In the last two-thirds of the movie, which take place after the Hailsham days, Kathy, Ruth and Tommy are played by Carey Mulligan, Kiera Knightley and Andrew Garfield, and they create a familiar and believable dynamic that pays off in the story’s quiet but powerful endgame. Mulligan’s Kathy is the central character and narrator, and she gives an especially good performance, conveying a lot through silence and stillness. Where I felt the book meandered and went too far at times into Kathy’s disjointed memory, the film streamlines events and makes more immediate the delicate entanglements between the three, resulting in a movie that I found sad, beautiful and moving…none of which I got from the book. There is one sequence toward the end, when Kathy and Tommy encounter someone from their Hailsham past, that does suffer in the film from being too abbreviated. In the book, the scene is actually too heavy with exposition; here it’s too light. I wish the filmmakers could have found the middle ground. But in the end the movie packs a punch thanks to the open performances and the stark visual composition brought by director Mark Romanek. This was one of those movies – there seems to be at least one every fall – that arrived with high expectations and award-season pedigree yet didn’t seem to catch on. But I suspect and hope that in time, people will find their way to it and be as touched by it as I was.


Movies don’t get much more fun than Scott Pilgrim vs. the World, which is based on a graphic novel series about the titular 23-year old musician/video game enthusiast/heartbreaker/geek (played by Michael Cera) who falls for the aloof, alluring Ramona Flowers (Mary Elizabeth Winstead) but must defeat her seven evil exes in order to be with her. It’s a movie that adheres to absolutely no laws of realism, logic or gravity…and therein lies its huge appeal. At the point mid-movie when Ramona pulls a gigantic sledgehammer out of her bag as casually as if it were a case of mints, it didn’t even phase me. I barely noticed the oddity. I was on my third viewing of the movie before I stopped to think, “Hey, where did that ridiculously large sledgehammer come from?” But that’s par for the course in this movie that plays like a gonzo mash-up of comic book and video game without being at all vapid or brainless. For all the loopy fantasy the movie basks in, it provides Scott with a worthy character arc and even has something to say about the baggage people bring into their relationships.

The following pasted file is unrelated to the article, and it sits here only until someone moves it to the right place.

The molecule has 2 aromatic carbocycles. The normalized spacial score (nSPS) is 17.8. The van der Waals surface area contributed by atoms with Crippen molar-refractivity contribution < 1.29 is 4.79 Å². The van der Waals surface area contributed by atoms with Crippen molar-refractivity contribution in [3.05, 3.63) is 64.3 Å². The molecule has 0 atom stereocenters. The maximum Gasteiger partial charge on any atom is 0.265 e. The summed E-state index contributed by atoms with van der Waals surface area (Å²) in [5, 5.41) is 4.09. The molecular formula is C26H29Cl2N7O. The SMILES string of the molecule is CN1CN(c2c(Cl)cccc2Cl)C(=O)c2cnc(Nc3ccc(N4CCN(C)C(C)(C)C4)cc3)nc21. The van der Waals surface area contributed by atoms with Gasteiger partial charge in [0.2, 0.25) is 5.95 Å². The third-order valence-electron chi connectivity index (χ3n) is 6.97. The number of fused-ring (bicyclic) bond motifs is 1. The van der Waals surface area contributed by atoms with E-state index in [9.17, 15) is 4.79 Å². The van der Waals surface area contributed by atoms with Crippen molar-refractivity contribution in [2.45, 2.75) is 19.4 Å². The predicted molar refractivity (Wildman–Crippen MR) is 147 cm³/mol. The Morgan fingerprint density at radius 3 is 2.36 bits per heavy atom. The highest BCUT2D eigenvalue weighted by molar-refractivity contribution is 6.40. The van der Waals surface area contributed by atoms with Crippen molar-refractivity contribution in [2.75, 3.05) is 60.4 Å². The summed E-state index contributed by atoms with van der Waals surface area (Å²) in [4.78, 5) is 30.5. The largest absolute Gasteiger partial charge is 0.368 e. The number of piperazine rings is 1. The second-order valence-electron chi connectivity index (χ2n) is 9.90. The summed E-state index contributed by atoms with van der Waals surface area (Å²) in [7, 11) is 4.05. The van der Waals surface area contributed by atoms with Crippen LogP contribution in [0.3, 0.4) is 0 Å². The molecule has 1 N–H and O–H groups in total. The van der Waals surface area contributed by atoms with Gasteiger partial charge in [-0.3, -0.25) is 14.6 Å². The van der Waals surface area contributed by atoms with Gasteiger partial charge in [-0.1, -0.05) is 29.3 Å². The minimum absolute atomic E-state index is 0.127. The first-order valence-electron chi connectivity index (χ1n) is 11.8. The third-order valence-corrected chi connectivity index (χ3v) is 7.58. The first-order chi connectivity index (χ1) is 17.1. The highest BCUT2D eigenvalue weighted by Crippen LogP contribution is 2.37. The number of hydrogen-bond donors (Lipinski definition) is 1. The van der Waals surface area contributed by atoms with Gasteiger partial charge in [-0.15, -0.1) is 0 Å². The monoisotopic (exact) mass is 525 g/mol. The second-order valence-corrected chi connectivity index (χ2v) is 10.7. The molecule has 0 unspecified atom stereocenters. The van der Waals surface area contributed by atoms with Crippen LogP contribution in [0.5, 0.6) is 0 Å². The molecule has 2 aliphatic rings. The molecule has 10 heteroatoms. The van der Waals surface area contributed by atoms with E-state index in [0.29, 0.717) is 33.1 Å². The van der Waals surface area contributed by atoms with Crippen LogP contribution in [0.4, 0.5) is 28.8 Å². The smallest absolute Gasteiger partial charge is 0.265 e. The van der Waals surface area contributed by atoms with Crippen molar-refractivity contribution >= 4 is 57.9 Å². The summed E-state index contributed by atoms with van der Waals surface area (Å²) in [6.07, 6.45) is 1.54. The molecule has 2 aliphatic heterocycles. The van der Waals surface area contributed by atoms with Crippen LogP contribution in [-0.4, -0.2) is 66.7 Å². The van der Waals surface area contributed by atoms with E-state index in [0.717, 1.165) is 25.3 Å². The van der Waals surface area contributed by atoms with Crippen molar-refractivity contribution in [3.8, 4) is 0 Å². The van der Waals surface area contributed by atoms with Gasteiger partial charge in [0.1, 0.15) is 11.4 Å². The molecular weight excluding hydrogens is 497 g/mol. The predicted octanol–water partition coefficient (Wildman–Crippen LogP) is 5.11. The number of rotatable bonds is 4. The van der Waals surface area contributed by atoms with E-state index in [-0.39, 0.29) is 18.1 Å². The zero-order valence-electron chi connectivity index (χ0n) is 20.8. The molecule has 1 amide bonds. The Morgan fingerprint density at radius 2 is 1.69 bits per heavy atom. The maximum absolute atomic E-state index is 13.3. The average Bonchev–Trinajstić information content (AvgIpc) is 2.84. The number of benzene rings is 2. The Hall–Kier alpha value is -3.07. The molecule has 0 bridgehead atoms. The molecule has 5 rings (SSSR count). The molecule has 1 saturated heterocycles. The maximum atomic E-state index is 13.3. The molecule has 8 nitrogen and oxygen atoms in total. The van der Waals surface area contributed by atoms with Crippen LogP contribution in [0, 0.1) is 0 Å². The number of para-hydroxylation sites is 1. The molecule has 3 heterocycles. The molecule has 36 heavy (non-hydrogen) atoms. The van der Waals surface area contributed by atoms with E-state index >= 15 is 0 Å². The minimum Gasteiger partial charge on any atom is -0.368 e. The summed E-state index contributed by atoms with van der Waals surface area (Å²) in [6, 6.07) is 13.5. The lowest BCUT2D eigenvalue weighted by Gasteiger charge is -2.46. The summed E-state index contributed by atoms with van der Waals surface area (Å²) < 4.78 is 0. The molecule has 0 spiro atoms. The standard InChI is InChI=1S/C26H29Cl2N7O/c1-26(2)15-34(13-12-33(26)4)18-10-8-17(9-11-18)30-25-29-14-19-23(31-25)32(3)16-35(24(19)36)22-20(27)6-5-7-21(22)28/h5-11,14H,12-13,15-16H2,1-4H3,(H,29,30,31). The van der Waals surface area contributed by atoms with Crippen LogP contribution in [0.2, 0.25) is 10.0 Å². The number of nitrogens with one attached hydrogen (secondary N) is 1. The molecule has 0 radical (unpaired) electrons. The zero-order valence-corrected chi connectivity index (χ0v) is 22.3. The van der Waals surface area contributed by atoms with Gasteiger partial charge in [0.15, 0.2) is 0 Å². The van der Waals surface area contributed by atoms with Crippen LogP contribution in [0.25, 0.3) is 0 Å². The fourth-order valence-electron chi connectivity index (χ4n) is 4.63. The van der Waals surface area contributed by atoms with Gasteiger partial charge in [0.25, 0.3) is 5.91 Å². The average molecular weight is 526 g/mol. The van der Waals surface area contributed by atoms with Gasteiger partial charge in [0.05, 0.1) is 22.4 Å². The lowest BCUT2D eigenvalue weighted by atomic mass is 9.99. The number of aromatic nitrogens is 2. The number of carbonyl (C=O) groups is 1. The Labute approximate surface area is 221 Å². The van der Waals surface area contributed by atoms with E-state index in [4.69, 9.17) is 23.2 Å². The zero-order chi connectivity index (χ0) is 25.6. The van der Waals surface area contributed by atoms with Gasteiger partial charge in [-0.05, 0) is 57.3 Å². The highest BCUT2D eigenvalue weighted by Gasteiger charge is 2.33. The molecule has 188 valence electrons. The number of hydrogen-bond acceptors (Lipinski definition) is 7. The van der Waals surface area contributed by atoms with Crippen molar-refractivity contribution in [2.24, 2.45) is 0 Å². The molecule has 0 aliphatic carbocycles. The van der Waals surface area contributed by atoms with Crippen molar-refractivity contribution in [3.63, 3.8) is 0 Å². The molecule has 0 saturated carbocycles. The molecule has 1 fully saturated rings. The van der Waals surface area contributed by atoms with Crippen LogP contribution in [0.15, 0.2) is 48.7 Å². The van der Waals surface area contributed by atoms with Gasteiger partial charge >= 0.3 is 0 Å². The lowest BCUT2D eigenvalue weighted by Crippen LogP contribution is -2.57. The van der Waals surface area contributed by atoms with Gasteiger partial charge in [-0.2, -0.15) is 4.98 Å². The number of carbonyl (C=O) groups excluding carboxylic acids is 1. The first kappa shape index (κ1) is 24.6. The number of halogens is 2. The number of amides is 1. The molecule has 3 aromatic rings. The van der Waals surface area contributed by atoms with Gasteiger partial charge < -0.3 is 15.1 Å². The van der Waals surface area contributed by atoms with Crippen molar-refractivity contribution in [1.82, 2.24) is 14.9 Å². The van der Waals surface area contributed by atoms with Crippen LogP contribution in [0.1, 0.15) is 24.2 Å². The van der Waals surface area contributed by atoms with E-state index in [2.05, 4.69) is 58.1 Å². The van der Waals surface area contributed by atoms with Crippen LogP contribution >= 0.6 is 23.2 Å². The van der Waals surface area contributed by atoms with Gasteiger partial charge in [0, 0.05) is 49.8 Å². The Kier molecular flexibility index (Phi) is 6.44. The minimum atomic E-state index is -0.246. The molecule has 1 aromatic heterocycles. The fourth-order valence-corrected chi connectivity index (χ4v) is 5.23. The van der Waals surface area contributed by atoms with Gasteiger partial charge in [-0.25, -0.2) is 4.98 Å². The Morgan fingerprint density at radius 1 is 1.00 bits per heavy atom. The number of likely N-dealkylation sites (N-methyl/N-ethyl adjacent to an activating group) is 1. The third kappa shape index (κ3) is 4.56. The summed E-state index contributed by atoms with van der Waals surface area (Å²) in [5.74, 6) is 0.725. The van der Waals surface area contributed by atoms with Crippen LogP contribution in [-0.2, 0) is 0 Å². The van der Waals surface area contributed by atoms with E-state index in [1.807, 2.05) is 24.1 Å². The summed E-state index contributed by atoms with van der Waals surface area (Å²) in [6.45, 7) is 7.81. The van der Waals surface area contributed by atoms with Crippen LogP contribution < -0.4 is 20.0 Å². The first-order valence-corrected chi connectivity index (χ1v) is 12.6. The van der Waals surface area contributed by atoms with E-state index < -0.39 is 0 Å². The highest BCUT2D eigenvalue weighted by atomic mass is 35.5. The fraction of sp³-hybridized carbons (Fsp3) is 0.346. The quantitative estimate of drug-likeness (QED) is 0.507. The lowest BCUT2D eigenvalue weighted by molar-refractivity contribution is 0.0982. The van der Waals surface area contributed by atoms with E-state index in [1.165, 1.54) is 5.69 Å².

Much of the credit for the film’s success belongs to the direction by Edgar Wright, not just for so inventively realizing the story onscreen, but for so successfully communicating his vision to the cast. Watch the movie and then try for a moment to imagine the actual on-set filming of, just for one example, the fight which finds Scott squaring off against the flamboyant Matthew Patel. It’s ludicrous enough (delightfully so) in the finished product, but what must it have been like to actually shoot it, in the moment, without the music, editing, and sound and visual effects to tie it all together? Seriously…how much trust do you need to have in your director to play that scene?

That down-for-anything ensemble cast, one of the strongest of the year, includes the welcome return of Kieran Culkin (back in the smart-ass mode he nailed so well in Igby Goes Down), Up in the Air‘s Anna Kendrick, a wonderfully deadpan Allison Pill and among the exes, Chris Evans, Brandon Routh and Jason Schwartzman. Cera, meanwhile, continues to mine variations of the awkward persona he perfected on Arrested Development. I know some people have grown tired of him and think he just does the same thing from movie to movie, but I still find him hilarious and see distinct shifts between his roles in Development, Juno, Superbad, Youth in Revolt and this.